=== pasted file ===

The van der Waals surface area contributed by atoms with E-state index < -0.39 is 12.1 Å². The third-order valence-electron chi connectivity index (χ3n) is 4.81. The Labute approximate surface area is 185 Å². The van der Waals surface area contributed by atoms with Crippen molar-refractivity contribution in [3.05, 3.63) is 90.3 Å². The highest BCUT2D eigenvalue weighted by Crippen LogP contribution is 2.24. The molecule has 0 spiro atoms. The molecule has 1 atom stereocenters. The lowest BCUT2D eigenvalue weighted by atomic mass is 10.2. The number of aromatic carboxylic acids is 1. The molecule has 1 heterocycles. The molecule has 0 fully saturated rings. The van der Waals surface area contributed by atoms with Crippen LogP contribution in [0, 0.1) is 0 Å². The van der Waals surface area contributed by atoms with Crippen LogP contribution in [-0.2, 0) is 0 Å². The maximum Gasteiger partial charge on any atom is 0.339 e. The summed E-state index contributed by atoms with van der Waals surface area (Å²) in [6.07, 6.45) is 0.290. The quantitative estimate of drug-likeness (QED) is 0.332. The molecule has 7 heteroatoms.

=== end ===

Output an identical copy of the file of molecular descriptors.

The van der Waals surface area contributed by atoms with E-state index < -0.39 is 12.1 Å². The third-order valence-electron chi connectivity index (χ3n) is 4.81. The Labute approximate surface area is 185 Å². The van der Waals surface area contributed by atoms with Crippen molar-refractivity contribution in [3.05, 3.63) is 90.3 Å². The highest BCUT2D eigenvalue weighted by Crippen LogP contribution is 2.24. The molecule has 0 spiro atoms. The molecule has 1 atom stereocenters. The lowest BCUT2D eigenvalue weighted by atomic mass is 10.2. The number of aromatic carboxylic acids is 1. The molecule has 1 heterocycles. The molecule has 0 fully saturated rings. The van der Waals surface area contributed by atoms with Crippen LogP contribution in [0, 0.1) is 0 Å². The van der Waals surface area contributed by atoms with Crippen LogP contribution in [-0.2, 0) is 0 Å². The maximum Gasteiger partial charge on any atom is 0.339 e. The summed E-state index contributed by atoms with van der Waals surface area (Å²) in [6.07, 6.45) is 0.290. The quantitative estimate of drug-likeness (QED) is 0.332. The molecule has 7 heteroatoms.